Filed Under:

By Jennifer Lawhead

If you tuned into Joe Biden’s inauguration, it was impossible not to be talking about Amanda Gorman.

In a nation that has been fractured by division and unrest, Amanda bravely rose to the occasion with poetic words that comforted, inspired and reminded us of our values as a country. With each beautifully written verse, rhythmic hand gestures and confident voice, the crowd and viewers at home were captivated. 

Which led me to ask: what about Amanda’s poem, “The Hill We Climb”, made it so extraordinary? As I tuned in to watch for a second, and then third/fourth/fifth time, I realized we can all take a page from Amanda’s playbook when it comes to sharing our own perspectives and telling our own narratives.

The way I see it, Amanda told a brilliant story about America. It wasn’t filled with facts and figures; instead, it showcased the emotion, acknowledged the challenges and instilled a feeling of hope. 

As brand builders, we each have the opportunity to use our platforms to tell stories, create art and move people – just as Amanda did at the national stage on Inauguration Day. Here are the storytelling lessons I took away from this bright, wise talent: 

  1. If You Find a Flow, You Take Others on a Journey. Every word of Amanda’s poem was written with intention, flowing together as fluidly as the ripples in a river. As a result, she created art. As a brand, the stories we tell can be pieces of art too, if only we take the time to give them the execution attention they need. How much time went into making your client happy and providing an excellent service? Shouldn’t you put in just as much care to telling that story? When you take the time to turn your story into art, like Amanda did, you bring others on a journey with you.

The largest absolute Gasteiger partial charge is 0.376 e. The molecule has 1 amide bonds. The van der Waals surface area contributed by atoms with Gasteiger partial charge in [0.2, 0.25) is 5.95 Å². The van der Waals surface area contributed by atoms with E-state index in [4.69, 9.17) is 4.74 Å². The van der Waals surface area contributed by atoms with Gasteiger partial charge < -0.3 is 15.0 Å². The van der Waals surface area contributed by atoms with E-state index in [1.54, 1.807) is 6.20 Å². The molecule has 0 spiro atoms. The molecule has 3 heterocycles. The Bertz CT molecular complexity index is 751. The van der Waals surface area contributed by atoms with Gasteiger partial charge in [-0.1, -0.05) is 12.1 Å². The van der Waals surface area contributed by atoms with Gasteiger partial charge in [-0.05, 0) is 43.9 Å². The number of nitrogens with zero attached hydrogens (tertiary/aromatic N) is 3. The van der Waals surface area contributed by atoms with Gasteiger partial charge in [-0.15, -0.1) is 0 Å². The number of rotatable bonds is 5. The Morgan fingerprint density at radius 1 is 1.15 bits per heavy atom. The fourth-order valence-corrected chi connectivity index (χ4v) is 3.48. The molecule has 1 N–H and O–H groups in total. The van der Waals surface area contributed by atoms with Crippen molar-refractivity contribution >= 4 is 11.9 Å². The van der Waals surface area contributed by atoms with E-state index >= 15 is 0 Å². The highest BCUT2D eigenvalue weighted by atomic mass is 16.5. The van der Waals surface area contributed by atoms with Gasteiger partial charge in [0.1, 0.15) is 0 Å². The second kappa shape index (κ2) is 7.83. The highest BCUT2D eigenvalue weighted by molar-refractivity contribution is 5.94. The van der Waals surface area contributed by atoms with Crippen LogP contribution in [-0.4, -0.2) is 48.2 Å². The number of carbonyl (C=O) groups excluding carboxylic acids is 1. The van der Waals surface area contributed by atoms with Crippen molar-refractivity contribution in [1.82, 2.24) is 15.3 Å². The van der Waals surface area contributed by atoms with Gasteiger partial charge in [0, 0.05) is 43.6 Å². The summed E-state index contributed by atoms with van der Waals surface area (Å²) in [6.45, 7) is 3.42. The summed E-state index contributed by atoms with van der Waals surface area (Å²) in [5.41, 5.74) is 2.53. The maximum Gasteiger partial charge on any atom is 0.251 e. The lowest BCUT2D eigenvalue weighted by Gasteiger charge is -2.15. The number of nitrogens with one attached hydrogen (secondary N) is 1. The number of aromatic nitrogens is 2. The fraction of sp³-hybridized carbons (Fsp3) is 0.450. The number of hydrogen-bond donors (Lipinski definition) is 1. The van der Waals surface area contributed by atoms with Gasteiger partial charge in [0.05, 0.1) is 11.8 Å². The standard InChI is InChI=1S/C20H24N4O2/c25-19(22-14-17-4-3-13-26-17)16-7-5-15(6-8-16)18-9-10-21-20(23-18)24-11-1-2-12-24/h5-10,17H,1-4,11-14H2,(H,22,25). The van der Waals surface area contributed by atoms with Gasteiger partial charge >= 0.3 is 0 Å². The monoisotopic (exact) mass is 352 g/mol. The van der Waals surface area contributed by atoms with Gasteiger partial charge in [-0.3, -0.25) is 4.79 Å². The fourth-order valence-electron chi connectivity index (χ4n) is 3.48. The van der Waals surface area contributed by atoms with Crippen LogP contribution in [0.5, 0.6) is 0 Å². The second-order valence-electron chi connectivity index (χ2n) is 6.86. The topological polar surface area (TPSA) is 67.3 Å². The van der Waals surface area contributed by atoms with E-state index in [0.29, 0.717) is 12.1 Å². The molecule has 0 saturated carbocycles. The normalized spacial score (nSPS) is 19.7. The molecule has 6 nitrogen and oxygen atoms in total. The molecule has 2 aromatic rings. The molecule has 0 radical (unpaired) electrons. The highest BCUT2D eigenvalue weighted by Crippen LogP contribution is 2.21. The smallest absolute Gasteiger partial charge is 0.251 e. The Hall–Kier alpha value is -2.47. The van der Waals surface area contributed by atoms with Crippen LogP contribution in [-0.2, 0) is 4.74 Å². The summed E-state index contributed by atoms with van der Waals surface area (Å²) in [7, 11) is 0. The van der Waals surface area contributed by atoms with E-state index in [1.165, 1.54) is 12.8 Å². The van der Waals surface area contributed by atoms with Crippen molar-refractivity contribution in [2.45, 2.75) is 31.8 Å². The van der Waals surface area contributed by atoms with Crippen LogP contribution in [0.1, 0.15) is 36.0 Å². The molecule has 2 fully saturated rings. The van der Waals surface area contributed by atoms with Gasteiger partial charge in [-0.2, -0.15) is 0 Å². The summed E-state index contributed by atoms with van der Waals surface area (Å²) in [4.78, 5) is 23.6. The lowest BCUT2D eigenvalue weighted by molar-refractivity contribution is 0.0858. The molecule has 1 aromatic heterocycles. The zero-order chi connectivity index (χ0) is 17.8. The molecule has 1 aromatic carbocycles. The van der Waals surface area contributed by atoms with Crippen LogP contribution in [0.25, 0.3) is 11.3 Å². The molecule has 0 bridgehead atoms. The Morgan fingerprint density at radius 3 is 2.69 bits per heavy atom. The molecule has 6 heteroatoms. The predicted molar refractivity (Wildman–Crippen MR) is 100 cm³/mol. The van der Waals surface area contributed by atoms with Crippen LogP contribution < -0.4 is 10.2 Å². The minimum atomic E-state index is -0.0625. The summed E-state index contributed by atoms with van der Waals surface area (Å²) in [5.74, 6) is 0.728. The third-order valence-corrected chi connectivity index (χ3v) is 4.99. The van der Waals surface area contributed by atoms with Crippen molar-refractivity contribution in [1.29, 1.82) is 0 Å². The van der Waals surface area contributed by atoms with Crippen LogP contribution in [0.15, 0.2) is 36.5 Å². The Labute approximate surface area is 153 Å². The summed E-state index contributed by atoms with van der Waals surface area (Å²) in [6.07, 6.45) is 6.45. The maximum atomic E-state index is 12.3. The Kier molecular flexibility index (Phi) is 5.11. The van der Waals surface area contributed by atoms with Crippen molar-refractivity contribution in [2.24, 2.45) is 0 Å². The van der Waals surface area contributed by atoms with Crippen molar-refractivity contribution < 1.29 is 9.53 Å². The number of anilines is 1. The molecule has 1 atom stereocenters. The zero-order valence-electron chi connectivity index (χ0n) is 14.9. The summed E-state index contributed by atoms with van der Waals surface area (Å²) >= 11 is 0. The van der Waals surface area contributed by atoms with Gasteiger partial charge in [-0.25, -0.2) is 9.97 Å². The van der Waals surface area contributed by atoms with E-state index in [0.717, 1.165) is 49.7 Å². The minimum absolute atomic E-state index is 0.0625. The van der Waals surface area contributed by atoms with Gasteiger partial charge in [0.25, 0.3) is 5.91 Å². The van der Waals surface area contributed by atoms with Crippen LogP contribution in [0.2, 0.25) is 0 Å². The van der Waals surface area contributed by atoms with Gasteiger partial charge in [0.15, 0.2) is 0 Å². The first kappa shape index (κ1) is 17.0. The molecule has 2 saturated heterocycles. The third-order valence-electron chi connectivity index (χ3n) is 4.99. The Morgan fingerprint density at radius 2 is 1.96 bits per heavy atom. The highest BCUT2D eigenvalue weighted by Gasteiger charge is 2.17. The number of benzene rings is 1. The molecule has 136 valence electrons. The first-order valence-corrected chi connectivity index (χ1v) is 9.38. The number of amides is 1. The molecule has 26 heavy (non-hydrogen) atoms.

2. Even the Littlest Details Matter. One of the hallmarks of a great story is incorporating details that paint a clear mental picture for listeners. One of my favorite lines from Amanda’s poem was:

We, the successors of a country and a time, where a skinny black girl descended from slaves and raised by a single mother can dream of becoming president, only to find herself reciting for one.”

This passage blew me away. In just one sentence, she allowed us a glimpse inside of her point of view. Many brands make the mistake of being too generic in their storytelling and therefore miss the opportunity to fully paint the picture. The more specifics we can use in our stories, the more memorable and powerful they become.  

  1. Always Ask Them to Do Something. Just as Amanda’s poem had purpose, brand stories should do the same. At the end of her performance, Amanda said:

“The new dawn blooms as we free it for there is always light if only we’re brave enough to see it, if only we’re brave enough to be it.”

Her conclusion reminds us that it’s OK to ask the listener to do something when we tell stories. It doesn’t have to be pushy – Amanda asked us to be brave and see/be light – but the point of telling stories is to encourage someone to learn something new or take action. Amanda reminds us that a good story guides us to do something once the story is through.  

Let’s Talk!